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Glanders and farcy affect horses, donkeys, mules, and a variety of other animals. Humans can also be affected.
Latest situation: the last confirmed case in Great Britain was in 1928.
In both glanders and farcy small lumps, or ‘nodules’, may form beneath the skin. These nodules will ‘ulcerate’ or burst.
If the nodules are mainly in the nostrils, lungs and other internal organs, the disease is known as glanders.
If the nodules are mainly on the surface of the horse’s limbs or body, the disease is known as farcy.
Chronic glanders and farcy
Glanders and farcy can be ‘chronic’, lasting for several months or even years, before horses eventually die from lung damage.
Another sign of chronic glanders or farcy is enlarged lymph nodes, for example in the neck.
Acute glanders and farcy
The disease can also be ‘acute’, developing suddenly and intensely and leading to death within a few days.
Other signs of acute glanders include:
discharge from the nose
If you suspect signs of any notifiable diseases, you must immediately notify your
Scotland: field service local office at the
Animal and Plant Health Agency (APHA). Failure to do so is an offence.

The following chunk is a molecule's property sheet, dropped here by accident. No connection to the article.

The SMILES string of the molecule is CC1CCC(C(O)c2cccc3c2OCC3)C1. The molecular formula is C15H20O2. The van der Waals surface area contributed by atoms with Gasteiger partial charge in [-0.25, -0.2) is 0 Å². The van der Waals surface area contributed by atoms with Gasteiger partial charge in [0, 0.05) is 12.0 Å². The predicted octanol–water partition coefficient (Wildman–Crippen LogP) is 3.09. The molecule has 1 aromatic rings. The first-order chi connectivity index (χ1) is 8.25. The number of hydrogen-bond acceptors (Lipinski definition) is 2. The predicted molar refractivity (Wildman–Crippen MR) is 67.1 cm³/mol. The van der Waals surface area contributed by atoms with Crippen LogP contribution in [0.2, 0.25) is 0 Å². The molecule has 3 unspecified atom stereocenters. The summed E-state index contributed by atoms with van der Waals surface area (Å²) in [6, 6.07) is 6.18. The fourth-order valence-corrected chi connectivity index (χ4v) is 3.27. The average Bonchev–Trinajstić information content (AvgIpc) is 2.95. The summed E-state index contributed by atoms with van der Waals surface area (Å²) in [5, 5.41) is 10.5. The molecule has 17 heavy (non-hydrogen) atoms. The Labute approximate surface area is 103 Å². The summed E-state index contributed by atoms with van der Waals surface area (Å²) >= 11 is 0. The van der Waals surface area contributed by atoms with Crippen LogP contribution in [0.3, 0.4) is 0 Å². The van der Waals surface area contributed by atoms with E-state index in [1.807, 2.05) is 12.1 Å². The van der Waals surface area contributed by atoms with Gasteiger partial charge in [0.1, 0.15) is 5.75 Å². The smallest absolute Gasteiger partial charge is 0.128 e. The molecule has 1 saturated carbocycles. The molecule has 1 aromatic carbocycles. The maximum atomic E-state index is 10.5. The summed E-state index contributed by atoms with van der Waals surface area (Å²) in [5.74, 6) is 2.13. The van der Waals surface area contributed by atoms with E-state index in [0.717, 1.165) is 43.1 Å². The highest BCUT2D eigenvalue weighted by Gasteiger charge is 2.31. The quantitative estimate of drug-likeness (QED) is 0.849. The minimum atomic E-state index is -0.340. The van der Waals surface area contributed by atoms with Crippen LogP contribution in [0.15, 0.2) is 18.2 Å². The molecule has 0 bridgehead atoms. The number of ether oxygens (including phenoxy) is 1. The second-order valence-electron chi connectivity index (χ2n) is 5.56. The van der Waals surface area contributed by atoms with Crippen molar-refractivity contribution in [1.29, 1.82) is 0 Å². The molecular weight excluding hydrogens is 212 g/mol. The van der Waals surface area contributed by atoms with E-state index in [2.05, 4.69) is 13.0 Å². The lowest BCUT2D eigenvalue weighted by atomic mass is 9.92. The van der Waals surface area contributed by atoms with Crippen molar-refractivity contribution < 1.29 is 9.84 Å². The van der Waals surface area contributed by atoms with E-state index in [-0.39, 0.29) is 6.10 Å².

How glanders and farcy are spread
Glanders and farcy are spread when horses eat infected food, water or come into contact with contaminated equipment. Infected animals that do not die from the disease will continue to carry and spread it.
Human health implications
Glanders is a potentially serious disease in humans if it isn’t treated, but effective treatments are available.
The chance of glanders being transmitted from a horse to a human is very low. Human cases of glanders are rare. Transmission to humans only happens where a human has been in close contact with infected animals which are showing clear signs of disease.
Humans in contact with cases of glanders aren’t at risk of passing disease on to other humans.
You should isolate any suspect animals and avoid contact where possible. Use protective clothing including gloves, a face mask, and goggles or an eye shield during any essential contact. Dispose of this protective equipment in a sealed bag and wash your hands with soap and water afterwards.
The policy on disease control is that prevention is better than cure. This approach works by reducing the chances of a disease entering the animal population, and if it does then it can be quickly spotted and dealt with through the preventative measures.
Biosecurity is about being aware of the ways disease can spread, and taking every practical measure to minimise the risk of disease spreading.
If you suspect signs of any notifiable diseases, you must immediately notify your Scotland: field service local office at the Animal and Plant Health Agency (APHA). Failure to do so is an offence.